Most job descriptions contain a section that describes what the employee will be expected to do in the job, usually labeled “duties” or “responsibilities.” Look for them, and read them carefully. They describe what the person in the job will be doing on a daily basis. Are those duties and responsibilities in line with what you would enjoy doing 5 days a week, 8 hours a day? Yes, the duties might change over time, or they might, in fact, be wrong. Regardless, if the duties listed do not interest you, move on to the next job posting because you probably won’t make your best efforts to land this job. So don’t waste your time.
3. Analyze the job’s requirements.
Most job postings specify a list of requirements – education/degree/major, number of years of experience doing a given task, skill with specific software, ability to write coherent reports, etc. Compare your experience, skills, and accomplishments with the job’s requirements. Apply when you meet MOST - if not all – of those requirements.
A job seeker recently asked me if she should apply for a job requiring 5 years of experience even though she only had 1 year of experience. The answer: probably not. Right now the job market is so competitive that such an application would very possibly be a waste of her time. In addition, this employer’s applicant tracking system (ATS, a database that stores and retrieves resumes for many employers) probably would not even show her resume to the recruiter because she didn’t meet that specific requirement. If she had a contact inside the company, it might have been another story, but she didn’t.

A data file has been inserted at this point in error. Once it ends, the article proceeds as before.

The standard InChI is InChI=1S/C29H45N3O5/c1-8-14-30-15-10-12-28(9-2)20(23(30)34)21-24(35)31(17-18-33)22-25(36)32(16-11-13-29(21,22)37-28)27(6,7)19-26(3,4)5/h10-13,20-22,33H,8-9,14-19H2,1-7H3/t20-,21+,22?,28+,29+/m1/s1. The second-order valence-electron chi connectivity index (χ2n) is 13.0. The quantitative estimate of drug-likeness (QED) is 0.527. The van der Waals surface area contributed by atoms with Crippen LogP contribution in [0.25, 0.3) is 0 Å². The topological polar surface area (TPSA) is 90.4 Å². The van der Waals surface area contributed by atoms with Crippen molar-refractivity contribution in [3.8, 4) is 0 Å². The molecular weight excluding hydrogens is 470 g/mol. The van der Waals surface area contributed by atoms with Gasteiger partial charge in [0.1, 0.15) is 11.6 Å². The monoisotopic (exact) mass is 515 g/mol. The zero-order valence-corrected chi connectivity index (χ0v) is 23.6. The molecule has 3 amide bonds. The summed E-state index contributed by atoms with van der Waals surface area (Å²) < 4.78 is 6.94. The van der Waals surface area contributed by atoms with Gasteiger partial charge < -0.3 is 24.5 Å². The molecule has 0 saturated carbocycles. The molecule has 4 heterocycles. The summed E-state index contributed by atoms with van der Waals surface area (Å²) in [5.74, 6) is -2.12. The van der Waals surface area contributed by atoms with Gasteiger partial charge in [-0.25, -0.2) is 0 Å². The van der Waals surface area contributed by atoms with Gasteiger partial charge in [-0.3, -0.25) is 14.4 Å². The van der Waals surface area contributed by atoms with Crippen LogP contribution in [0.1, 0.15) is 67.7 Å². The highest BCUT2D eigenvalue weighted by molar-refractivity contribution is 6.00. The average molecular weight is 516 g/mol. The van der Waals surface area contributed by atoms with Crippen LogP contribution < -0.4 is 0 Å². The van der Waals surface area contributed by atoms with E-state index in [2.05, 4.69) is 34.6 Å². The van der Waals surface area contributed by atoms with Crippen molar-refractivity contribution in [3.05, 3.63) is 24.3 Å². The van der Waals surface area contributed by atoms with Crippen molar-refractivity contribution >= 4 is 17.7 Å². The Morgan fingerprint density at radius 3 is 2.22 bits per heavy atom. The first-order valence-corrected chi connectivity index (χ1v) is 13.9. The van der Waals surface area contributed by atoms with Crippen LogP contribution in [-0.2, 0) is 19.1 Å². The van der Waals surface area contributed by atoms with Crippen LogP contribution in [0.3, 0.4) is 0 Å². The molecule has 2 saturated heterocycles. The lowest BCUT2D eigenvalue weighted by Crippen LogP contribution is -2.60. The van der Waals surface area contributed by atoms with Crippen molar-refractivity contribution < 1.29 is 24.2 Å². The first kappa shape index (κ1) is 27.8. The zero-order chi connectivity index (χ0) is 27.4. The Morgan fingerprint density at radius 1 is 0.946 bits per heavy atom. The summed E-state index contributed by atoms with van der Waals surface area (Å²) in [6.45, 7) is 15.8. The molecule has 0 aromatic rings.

4. Watch for the “gotcha” question or request buried in the posting.
I have helped employers recruit online (very educational!), and almost every time, the employer has included a question or specific request in the posting. I don’t believe they were done to trip up job seekers, but that’s exactly what they did. For one employer, we requested that cover letters answered certain questions relevant to the job. For another employer, we typically asked the job seeker to describe an experience where they demonstrated one of the required skills in a work situation. In ALL instances, fewer than 10% of the applicants responded appropriately! So 90% of the applicants ended up in the discard pile.
5. See if you can connect with a current employee who will hand your resume to the hiring manager.
This one is tougher, unless you have focused your job search on a limited number of employers and worked to expand your network inside those organizations. But, this one step gives a job seeker a tremendous edge in the competition for a job. For years, countless studies have shown that referrals from existing employees are the best way for someone outside the organization to land a job. That’s why we hear so much about the value of (ugh!) networking. Because it works.
- Check your LinkedIn connections. The LinkedIn Company Profile has an amazing amount of information, including current and former employees (where you might find a connection). See if you are connected to anyone inside the company – or,even to anyone who used to work there.
- Reach out through Facebook and Twitter to the company – like and follow the company and look for recruiting pages on Facebook and recruiters on Twitter.
- Attend local networking events – professional association monthly meetings and industry expos. They can help you to meet people face-to-face and establish a relationship.
- Stay in touch with former co-workers, bosses, college alums, neighbors (current and former), and friends – both online and off-line.